Find out how to benefit from meeting a potential candidate face to face

stock-photo-tired-executives-listening-p-2274207-129503-edited.pngIn the past decade, technological advancements have provided new ways for employers to recruit both jobseekers and passive candidates.

Job search-related mobile device use, for example, is steadily increasing, according to Jobvite’s most recent annual study; a 2015 report from the software provider found 92 percent of recruiters use social media to reach out to potential candidates.

Companies today often rely heavily on social media recruiting — but it hasn’t replaced other types of recruiting, including in-person events; and it shouldn’t.

With so many HR professionals and recruiters using social media and other tech tools to contact potential hires, active jobseekers and passive candidates may already be bombarded with employment leads. To successfully connect with top candidates, you’ll likely need a more unique approach.

Combining a robust social media recruiting program with college career fairs or other hiring-oriented recruiting events can help you potentially reach a larger amount of qualified entry- to mid-level job applicants.

How to Find Candidates

In-person events provide some advantages connecting online can’t.

Being able to physically speak with potential candidates can help hiring managers understand some of the more intangible factors, such as verbal skills and enthusiasm about a position. These aspects can be more difficult to gauge when communicating via email or social media messages.

Companies also get a chance to find out what a jobseeker’s specific interests and desired job attributes are, which can help HR professionals share information about the organization that will best resonate with the person to present the most compelling value proposition.

When considering attending or funding in-person recruiting events, however, there are a few things to keep in mind to ensure they’re as successful as possible:

Involve employees

There’s no reason only hiring managers or other HR professionals should go to job fairs and other recruiting events. Employees can often present a compelling case for working at a company because they have first-hand experience; encouraging them to spread the word about events they’ll be attending though their personal and professional networks can also help attract potential candidates. Employee referrals and recruitment companies are the top two most effective sources for potential job applicants, according to an HR trends survey conducted by Randstad.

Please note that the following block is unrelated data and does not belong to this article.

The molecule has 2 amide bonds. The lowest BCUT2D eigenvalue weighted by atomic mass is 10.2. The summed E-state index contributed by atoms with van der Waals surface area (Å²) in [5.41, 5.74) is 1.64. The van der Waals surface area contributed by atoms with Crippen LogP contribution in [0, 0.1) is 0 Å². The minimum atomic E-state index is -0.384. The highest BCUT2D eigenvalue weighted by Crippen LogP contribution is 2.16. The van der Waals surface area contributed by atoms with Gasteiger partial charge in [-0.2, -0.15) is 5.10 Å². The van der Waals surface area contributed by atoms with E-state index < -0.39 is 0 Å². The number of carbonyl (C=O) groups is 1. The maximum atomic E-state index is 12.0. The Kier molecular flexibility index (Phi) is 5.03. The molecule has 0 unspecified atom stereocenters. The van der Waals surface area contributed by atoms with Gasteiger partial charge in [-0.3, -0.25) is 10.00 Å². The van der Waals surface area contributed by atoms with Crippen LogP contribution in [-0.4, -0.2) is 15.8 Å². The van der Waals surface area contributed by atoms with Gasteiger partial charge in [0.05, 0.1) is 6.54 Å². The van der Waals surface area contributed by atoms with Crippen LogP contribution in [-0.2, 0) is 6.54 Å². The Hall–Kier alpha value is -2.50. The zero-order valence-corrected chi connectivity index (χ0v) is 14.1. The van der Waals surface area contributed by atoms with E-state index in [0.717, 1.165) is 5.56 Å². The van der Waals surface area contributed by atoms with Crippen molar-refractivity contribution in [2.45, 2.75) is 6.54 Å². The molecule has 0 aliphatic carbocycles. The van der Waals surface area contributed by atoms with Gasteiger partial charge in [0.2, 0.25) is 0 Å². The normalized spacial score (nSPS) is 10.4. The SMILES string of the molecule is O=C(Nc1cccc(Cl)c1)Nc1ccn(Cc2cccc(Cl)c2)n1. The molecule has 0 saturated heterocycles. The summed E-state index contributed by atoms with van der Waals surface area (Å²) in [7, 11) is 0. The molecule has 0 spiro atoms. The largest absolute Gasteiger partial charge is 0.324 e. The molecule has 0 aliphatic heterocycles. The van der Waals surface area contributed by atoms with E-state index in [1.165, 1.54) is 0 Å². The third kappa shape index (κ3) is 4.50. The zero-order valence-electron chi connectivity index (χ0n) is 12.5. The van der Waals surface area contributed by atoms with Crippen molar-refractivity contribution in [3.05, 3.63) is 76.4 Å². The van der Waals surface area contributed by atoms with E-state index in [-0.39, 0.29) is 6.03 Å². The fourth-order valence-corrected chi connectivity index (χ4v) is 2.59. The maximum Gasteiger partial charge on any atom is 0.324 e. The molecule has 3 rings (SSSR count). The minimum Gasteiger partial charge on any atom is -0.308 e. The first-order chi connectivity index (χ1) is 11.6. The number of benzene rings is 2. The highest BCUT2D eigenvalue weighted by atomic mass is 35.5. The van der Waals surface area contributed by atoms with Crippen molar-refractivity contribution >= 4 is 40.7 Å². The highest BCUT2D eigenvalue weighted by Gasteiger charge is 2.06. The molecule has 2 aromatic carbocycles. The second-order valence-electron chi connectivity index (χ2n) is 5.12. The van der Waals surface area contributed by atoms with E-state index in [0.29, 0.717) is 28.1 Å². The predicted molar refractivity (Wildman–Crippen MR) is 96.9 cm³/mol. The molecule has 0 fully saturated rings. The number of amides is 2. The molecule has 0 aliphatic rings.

11-16-15_blog.jpgTarget post-graduation hires

If you’re hoping to recruit university students, don’t wait to attend or schedule in-person events until the end of the school year. Sixty-four percent of professionals and executives identified the autumn of a student’s last year as the best time to recruit top candidates in a recent Korn Ferry survey. Some businesses are working to recruit college students even earlier: 88 percent of organizations with a college internship program say its primary intent is to help identify the best students to hire after graduation.

University career fairs aren’t the only option: College career fairs are the most popular type of recruiting events, according to a survey conducted in 2015; however, gatherings organized by professional associations, which 76 percent of respondents had attended, and in-house career fairs, which 72 percent participated in, were also ranked highly. In-house events were credited with generating the highest ROI.

In-person events give you a chance to shape your image

Nearly half of job rating site Glassdoor’s members read reviews when they start their job search — before they’ve spoken to a recruiter or hiring manager. That means in many instances, by the time you respond to someone who sent a resume or meet a candidate in person, they’ve already begun to form an opinion about how they view the company. Unless the candidate specifically asks about any unfounded negative criticisms a former employee or other entity may have posted online, you may never get a chance to counter them.

Nearly 40 percent of jobseekers say initial contact makes the biggest impact on their impression of a job, according Jobvite. Personally meeting potential candidates through recruiting events or other venues provides greater control over the narrative about your organization. Job applicants may still see those negative comments at some point; however, by being able to share information about the company first, you may be able to prevent those employer review site posts from offsetting all the positive things you want to stress about working at your organization.

Looking for additional recruitment ideas? Read these posts on rethinking your recruitment tactics, ways HR professionals can improve their tech outreach practices, smarter social media recruiting, how to reap passive recruiting’s many benefits and our round-up of four organizations that have sponsored revolutionary recruitment campaigns.